Bonds v. Keith

Filing 42

REPORT AND RECOMMENDATIONS recommending this case be dismissed without prejudice due to non-exhaustion; further recommending petitioner's motion for a hearing be denied 1 4 38 ; Objections to R&R due by 9/30/2009. Signed by Magistrate Judge Henry L. Jones, Jr on 9/16/09. (tjj)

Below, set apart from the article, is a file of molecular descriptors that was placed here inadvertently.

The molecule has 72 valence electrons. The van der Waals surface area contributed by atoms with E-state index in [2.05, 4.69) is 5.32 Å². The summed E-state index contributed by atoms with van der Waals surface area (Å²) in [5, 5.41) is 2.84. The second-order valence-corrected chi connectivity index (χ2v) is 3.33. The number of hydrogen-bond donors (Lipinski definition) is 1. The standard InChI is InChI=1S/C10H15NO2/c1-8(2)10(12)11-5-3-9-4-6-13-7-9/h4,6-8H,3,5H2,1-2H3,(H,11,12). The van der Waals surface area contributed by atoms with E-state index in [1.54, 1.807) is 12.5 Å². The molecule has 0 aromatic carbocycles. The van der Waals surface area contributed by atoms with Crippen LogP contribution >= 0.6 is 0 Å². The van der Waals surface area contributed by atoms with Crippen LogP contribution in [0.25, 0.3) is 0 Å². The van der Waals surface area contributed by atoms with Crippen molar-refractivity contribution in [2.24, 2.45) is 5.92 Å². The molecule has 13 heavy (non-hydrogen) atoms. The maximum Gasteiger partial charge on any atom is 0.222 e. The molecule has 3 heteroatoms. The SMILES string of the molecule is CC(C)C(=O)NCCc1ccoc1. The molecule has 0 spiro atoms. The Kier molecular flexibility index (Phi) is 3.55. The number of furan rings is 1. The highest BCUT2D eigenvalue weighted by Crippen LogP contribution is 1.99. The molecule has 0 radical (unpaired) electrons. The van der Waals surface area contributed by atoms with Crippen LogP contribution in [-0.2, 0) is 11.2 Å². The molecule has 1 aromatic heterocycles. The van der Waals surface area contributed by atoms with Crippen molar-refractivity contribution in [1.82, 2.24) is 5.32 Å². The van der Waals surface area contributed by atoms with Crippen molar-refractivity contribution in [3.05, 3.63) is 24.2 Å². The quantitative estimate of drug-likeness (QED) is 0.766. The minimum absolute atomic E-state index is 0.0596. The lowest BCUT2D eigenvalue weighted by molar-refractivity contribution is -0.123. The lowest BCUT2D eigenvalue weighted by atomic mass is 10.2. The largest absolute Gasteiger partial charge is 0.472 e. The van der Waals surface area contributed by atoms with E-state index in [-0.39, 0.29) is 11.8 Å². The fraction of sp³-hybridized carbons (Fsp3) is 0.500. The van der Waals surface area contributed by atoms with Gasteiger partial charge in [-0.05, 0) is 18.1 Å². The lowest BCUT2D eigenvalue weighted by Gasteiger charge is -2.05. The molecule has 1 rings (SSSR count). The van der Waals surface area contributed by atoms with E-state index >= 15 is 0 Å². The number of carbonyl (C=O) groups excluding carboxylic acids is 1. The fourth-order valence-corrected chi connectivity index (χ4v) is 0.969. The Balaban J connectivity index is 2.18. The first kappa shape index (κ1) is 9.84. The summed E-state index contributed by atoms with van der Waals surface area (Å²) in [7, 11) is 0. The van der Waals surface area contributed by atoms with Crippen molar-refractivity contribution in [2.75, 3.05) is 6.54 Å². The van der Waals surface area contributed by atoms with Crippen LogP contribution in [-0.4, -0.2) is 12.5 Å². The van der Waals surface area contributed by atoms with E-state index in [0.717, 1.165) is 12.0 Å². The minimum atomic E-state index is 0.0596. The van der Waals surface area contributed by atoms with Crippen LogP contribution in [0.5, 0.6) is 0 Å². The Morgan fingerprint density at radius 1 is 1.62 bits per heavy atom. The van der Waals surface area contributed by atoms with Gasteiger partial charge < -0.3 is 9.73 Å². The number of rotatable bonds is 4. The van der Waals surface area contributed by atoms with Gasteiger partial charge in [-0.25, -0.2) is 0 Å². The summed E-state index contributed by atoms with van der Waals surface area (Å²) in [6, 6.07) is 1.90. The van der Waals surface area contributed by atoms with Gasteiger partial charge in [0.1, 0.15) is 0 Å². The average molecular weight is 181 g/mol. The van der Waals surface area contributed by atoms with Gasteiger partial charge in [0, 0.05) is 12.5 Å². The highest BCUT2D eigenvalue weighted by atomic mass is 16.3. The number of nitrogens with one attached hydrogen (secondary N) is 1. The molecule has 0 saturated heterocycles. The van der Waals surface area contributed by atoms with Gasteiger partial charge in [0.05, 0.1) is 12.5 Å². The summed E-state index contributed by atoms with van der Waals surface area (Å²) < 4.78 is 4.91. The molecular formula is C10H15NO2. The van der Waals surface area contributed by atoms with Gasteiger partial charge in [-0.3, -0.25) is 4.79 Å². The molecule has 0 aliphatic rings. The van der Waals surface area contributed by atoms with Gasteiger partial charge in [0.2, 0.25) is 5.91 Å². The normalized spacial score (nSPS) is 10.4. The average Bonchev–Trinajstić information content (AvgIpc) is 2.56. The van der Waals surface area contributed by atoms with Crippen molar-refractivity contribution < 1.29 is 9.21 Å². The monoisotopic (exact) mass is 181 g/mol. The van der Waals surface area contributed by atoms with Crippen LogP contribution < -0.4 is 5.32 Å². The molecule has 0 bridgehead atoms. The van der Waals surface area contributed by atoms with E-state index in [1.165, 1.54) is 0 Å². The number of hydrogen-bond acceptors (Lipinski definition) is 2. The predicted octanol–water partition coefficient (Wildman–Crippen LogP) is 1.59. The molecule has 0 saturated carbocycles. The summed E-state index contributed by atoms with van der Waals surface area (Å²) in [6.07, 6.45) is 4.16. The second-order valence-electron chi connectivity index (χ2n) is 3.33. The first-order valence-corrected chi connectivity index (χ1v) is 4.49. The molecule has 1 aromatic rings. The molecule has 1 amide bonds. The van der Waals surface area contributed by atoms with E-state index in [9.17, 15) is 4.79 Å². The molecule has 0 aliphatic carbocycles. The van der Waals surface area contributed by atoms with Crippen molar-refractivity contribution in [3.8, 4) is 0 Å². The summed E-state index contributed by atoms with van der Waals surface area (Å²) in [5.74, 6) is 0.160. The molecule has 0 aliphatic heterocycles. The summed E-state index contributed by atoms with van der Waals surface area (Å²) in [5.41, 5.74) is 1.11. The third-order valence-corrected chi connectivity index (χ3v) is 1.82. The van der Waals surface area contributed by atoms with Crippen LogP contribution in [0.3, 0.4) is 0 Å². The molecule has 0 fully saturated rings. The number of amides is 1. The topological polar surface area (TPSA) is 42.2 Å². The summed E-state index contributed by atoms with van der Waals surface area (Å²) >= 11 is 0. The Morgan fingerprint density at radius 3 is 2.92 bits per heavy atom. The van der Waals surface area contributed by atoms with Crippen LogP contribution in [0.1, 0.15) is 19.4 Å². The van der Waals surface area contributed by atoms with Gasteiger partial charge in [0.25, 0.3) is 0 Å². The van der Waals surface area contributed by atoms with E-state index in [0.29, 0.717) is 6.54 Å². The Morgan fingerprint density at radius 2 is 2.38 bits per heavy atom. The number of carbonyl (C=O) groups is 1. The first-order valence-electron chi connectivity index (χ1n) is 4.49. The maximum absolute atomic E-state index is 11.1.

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IN THE UNITED STATES DISTRICT COURT EASTERN DISTRICT OF ARKANSAS LITTLE ROCK DIVISION STEVEN E. BONDS Reg. No. 24226-009 v. Case No. 4:09CV00342 JMM/HLJ RESPONDENT PETITIONER G. David Guntharp, Director Arkansas Department of Community Correction PROPOSED FINDINGS AND RECOMMENDATIONS INSTRUCTIONS The following recommended disposition has been sent to United States District Court Judge James M. Moody. Any party may serve and file written objections to this recommendation. Objections should be specific and should include the factual or legal basis for the objection. If the objection is to a factual finding, specifically identify that finding and the evidence that supports your objection. An original and one copy of your objections must be received in the office of the United States District Court Clerk no later than eleven (11) days from the date of the findings and recommendations. The copy will be furnished to the opposing party. Failure to file timely objections may result in waiver of the right to appeal questions of fact. If you are objecting to the recommendation and also desire to submit new, different, or additional evidence, and to have a hearing for this purpose before the District Judge, you must, at the same time that you file your written objections, include the following: 1. Why the record made before the Magistrate Judge is inadequate. 2. Why the evidence proffered at the hearing before the District Judge (if such a hearing is granted) was not offered at the hearing before the Magistrate Judge. The detail of any testimony desired to be introduced at the hearing before the District Judge in the form of an offer of proof, and a copy, or the original, of any documentary or other non-testimonial evidence desired to be introduced at the hearing before the District Judge. 3. From this submission, the District Judge will determine the necessity for an additional evidentiary hearing, either before the Magistrate Judge or before the District Judge. Mail your objections and "Statement of Necessity" to: Clerk, United States District Court Eastern District of Arkansas 600 West Capitol Avenue, Suite A149 Little Rock, AR 72201-3325 DISPOSITION Pending before the court is Petitioner's habeas petition filed pursuant to 28 U.S.C. 2241 against Respondent G. David Guntharp, Director, Arkansas Department of Community Correction. The undersigned finds Petitioner is not entitled to habeas relief. In April 2003, the Pope County Circuit Court sentenced Petitioner to ten years' imprisonment in the Arkansas Department of Correction after he pled guilty to forgery in the second degree. (DE #34, Exhibit 1) He was paroled on this sentence on or about October 31, 2004, and claims his "parole execution date was in August of 2008 with a maximum release date (day for day with no good-time) of August 2012." (DE # 1, Petition for Federal Writ of Habeas Corpus, Statement of Facts) In June 2005, the Arkansas Post Prison Transfer 2 Board issued an absconder warrant for Petitioner's violation of the release agreement. (DE #1, Exhibit A-1) On August 5, 2005, state authorities arrested Petitioner on numerous charges and placed him in the Pulaski County Jail. He received a copy of the absconder warrant and remained in the county jail until his transfer to federal custody. Petitioner wrote to the Arkansas Post Prison Transfer Board on September 5, 2005, and requested a hearing. (DE #1, Exhibit A-2) He received no response. The United States indicted Petitioner on one count of possession of stolen mail. He pled guilty to the charge on May 17, 2007, and received a sixty-month sentence. The precise date Petitioner was received into federal custody is unclear from the record, but he was in federal custody by February 26, 2008, when the Arkansas Department of Community Correction (ADCC) notified federal authorities at FCI Sheridan in Oregon that Petitioner was a parole absconder from Arkansas. (DE #4) The ADCC sent FCI Sheridan a certified copy of its warrant and requested that a hold/detainer be placed on Petitioner. On March 19, 2008, the United States Bureau of Prisons (BOP) notified the ADCC that it had placed a paroleabsconder detainer against Petitioner. (DE # 4, U.S. Department of Justice Detainer Action Letter) Upon notification of the detainer, Petitioner wrote his fifth letter to the Arkansas Post Prison Transfer Board and requested a hearing and good-time credits. He received a response from the Arkansas Board of Parole that, although the Harrison, Arkansas Police Department and the Baxter County, Arkansas Sheriff's Office had outstanding warrants for him, it did not have a parole hold on him, and his time had been adjusted when he was 3 arrested in 2005. (DE #1, Exhibit A-7) In a subsequent response, the Arkansas Board of Parole notified Petitioner he would receive credit for the 584 days he spent in jail awaiting transfer to federal custody, but he would not be discharged from his state parole. (DE #1, Exhibit A-7) Unable to obtain the relief requested, Petitioner sought habeas relief. He originally filed the instant petition in the United States District Court, Eastern District of Texas, to challenge the detainer. That court subsequently transferred the case to the Eastern District of Arkansas. (DE # 7) Petitioner argues that, under ADCC policy, he is entitled to good-time credit for each day he served on parole, and that the ADCC cannot take his credits without an administrative hearing. The failure to provide him an administrative hearing, Petitioner contends, violates his right to due process. Furthermore, Petitioner asserts the detainer will prevent him from being considered for placement in a federal halfway house program. (DE # 1) He argues his parole warrant has expired under an administrative rule, that his parole was never formally revoked by hearing or notice, and that he did not violate his parole by absconding because he was transferred to federal custody. He requests this court to protect his constitutional rights by issuing a federal writ to prohibit the State of Arkansas from extraditing/transferring him to its custody by use of the detainer, which would violate his constitutional rights under the Fifth, Eighth, and Fourteenth Amendments to the United States Constitution. In response to the petition, Respondent states Petitioner is not entitled to habeas relief. A petition for habeas corpus brought under 28 U.S.C. 2241 may be used to address 4 a future prosecution brought before entry of a final state court judgment. See Braden v. 30th Judicial Circuit Court, 410 U.S. 484, 488-89 (1973). See also Estelle v. Dorrough, 420 U.S. 534, 536 n.2 (1975). Although Section 2241 does not include a statutory exhaustion requirement comparable to that found in Section 2254(b), federal courts have consistently recognized that the principles of comity and federalism require exhaustion of all available state remedies. Sacco v. Falke, 649 F.2d 634, 635-36 (8th Cir. 1981) ("a petitioner seeking relief from state custody by means of a federal writ of habeas corpus is ordinarily required to exhaust his state remedies."). See also Dickerson v. State of Louisiana, 816 F.2d 220, 225 (5th Cir. 1987), cert. denied, 484 U.S. 956 (1987) ("Despite the absence of an exhaustion requirement in the statutory language of section 2241(c)(3), a body of case law has developed holding that although section 2241 establishes jurisdiction in the federal courts to consider pre-trial habeas corpus petitions, federal courts should abstain from the exercise of that jurisdiction if the issues raised in the petition may be resolved either by trial on the merits in the state court or by other state procedures available to the petitioner."). In order to exhaust his state court remedies, a prisoner must fairly present his constitutional claims to the highest available state court before seeking relief in federal court. See McCall v. Benson, 114 F.3d 754, 757 (8th Cir. 1997) ("[B]efore we may reach the merits of a habeas petition, we must first determine whether the petitioner has fairly presented his federal constitutional claims to the state court."). To serve the purpose of the rule, the state courts must have the first opportunity to hear the claim, which is sought to be vindicated in a federal habeas 5 proceeding. Picard v. Connor, 404 U.S. 270, 275-76 (1971). The state court has an opportunity to hear a claim, when the claim has been fairly presented, by reference to a specific federal constitutional right, a federal case, or a state case, which raises a pertinent federal constitutional issue. See Cox v. Burger, 398 F.3d 1025, 1031 (8th Cir. 2005), cert. denied, 546 U.S. 844 (2005). "Absent extraordinary circumstances, federal courts should not interfere with the states' pending judicial processes prior to trial and conviction, even though the prisoner claims he is being held in violation of the Constitution." Sacco v. Falke, 649 F.2d at 636, quoting Braden v. 30th Judicial Circuit of Kentucky, supra at 507-08 (Rehnquist, J., dissenting). See also Carden v. State of Montana, 626 F.2d 82, 83-84 (9th Cir. 1980), cert. denied, 449 U.S. 1014 (1980) (federal courts will not interfere in state criminal proceedings before they become final except in "unusual," "extraordinary," or "special" circumstances). There are few reported cases in which courts have actually found the type of "extraordinary circumstances" that allow for federal interference with ongoing, non-final, state criminal proceedings. Most of those cases involved double jeopardy claims or issues regarding speedy trial. See Satter v. Leapley, 977 F.2d 1259, 1261 (8th Cir. 1992) ("A claim that a state prosecution will violate the double jeopardy clause presents an exception to the general rule of Younger v. Harris [401 U.S. 37 (1971)]," and "[i]t is thus well established that federal district courts can entertain pretrial habeas petitions in which petitioner asserts an impending state trial violates the Double Jeopardy Clause."), citing Mannes v. Gillespie, 6 967 F.2d 1310, 1312 (9th Cir. 1992), cert. denied, 506 U.S. 1048 (1993), and Palmer v. Clarke, 961 F.2d 771, 774 (8th Cir. 1992); Braden v. 30th Judicial Circuit of Kentucky, supra (allowing a Section 2241 action for speedy-trial claim despite petitioner not having yet been brought to trial but after he had unsuccessfully sought a writ of mandamus in the Kentucky Supreme Court). However, in Carchman v. Nash, 473 U.S. 716, 733, n. 10 (1985), the Court noted it had never held a prisoner subject to a probation-violation detainer had a constitutional right to a speedy probation-revocation hearing. Citing a case involving parole violations, Moody v. Daggett, 429 U.S. 78 (1976), the Court stated "[i]ndeed, it often may be desireable to delay rather than to expedite disposition of the probation-violation charge." Id. at 733. In Moody, the Court said "[I]n cases such as this, in which the parolee admits or has been convicted of an offense plainly constituting a parole violation, the only remaining inquiry is whether continued release is justified notwithstanding the violation. This is uniquely a `prediction as to the ability of the individual to live in society without committing antisocial acts.' Morrissey, supra [408 U.S.], at 480 [92 S.Ct., at 2599]. In making this prophecy, a parolee's institutional record can be perhaps one of the most significant factors. Forcing decision immediately after imprisonment would not only deprive the parole authority of this vital information, but since the other most salient factor would be the parolee's recent convictions, ... a decision to revoke parole would often be foreordained. Given the predictive nature of the hearing, it is appropriate that such hearing be held at the time at which prediction is both most relevant and most accurate-at the expiration of the parolee's intervening sentence." Id., at 89, 97 S.Ct., at 279-280. Carchman v. Nash, 473 U.S. at 733. Petitioner urges this court to determine the ADCC has no standing to try him or hold him on a detainer, similar to the relief sought in Sacco v. Falke, supra, where the petitioner 7 sought to obtain orders that declared an Ohio indictment a nullity and that required federal and state officials to remove the detainer from their records and relieve him from its effects. In Sacco, the Eighth Circuit refused to provide the petitioner relief, where he had not exhausted his remedies in the Ohio state courts and his only efforts of pursuing the claims were by writing letters to Ohio officials. Here, Petitioner has attached to his Petition a copy of several letters he sent to the Arkansas Post Prison Transfer Board requesting resolution of the detainer and release from parole. Despite his efforts to obtain state relief, Petitioner has failed to provide any evidence that he has pursued any state-court action aimed at compelling a ruling. Thus, the undersigned concludes Petitioner has failed to exhaust state remedies.1 In sum, Petitioner obviously believes that he is wrongly being held under the state Even if Petitioner has exhausted his state remedies, to the extent that Petitioner is challenging eligibility for particular BOP programs, his argument lacks merit. According to BOP policy, inmates "shall not ordinarily participate in [halfway house] programs" if they have "unresolved pending charges, or detainers, which will likely lead to arrest, conviction, or confinement." See BOP Program Statement 7310.04, 10(f) (Dec. 16, 1998). According to BOP policy, it "does not decide the validity of the detainer or violation of any IAD [Interstate Agreement on Detainers] provision. All detainers remain in full force and effect, unless and until the charges from the `receiving state' are dismissed and/or the receiving state authorizes, in writing, the removal of the detainer." BOP Program Statement 5800.15, Chpt. 6, 612, p. 10 (Jan. 1, 2009). Furthermore, in considering the allegedly adverse effect of invalid state detainers on federal prisoners, numerous courts have held that prisoners have no constitutional right to a particular security classification after incarceration, or to imprisonment in a particular facility. Beardsley v. Moore, 765 F. Supp. 560 (E.D. Mo. 1991) (prisoner's claim that his file was inaccurately reviewed by transferee prison facility, resulting in his being improperly assigned to a restrictive category of prisoners, did not constitute a violation of his due process rights); Whittington v. Norris, 602 F. Supp. 954 (E.D. Ark. 1984) (prisoner was not denied due process of law when he was transferred to maximum security unit without a hearing and did not have a justifiable expectation that he would be incarcerated in any particular prison within the state). 8 1 detainer. However, he has not shown the type of extraordinary circumstances that allow a federal court to interfere in an ongoing state action. To do so would be an unjustifiable interference with Arkansas' judicial enforcement of its criminal laws. Nor can the court deem Petitioner's mailing of requests to the Arkansas Post Prison Transfer Board an exhaustion of his state remedies.2 See Sacco v. Falke, 649 F.2d at 636 (citing Wingo v. Ciccone, 507 F.2d 354, 357, n. 11 (8th Cir. 1974). Because Petitioner's current habeas corpus claims cannot be entertained at this time, the court dismisses the action without prejudice so Petitioner can again seek federal habeas review after his claims have been fully litigated and decided in the Arkansas state courts. Having determined this action should be dismissed without prejudice due to nonexhaustion, Petitioner's Motion for a Hearing (DE # 38) is denied. IT IS THEREFORE ORDERED that this case be, and it is hereby, dismissed without prejudice. The relief prayed for is denied. SO ORDERED this 16th day of September, 2009. _________________________________ UNITED STATES MAGISTRATE JUDGE At this juncture, the court has formed no opinion as to whether Petitioner has a viable claim for challenging the state detainer at issue here. The court simply has concluded that "under the circumstances before it, federal interference with the state proceeding [would be] premature and thus inconsistent with the dictates of our federal system." Carden v. State of Montana, 626 F.2d at 85. Nor has the court determined what steps Petitioner must take to exhaust his remedies in Arkansas state courts. 9 2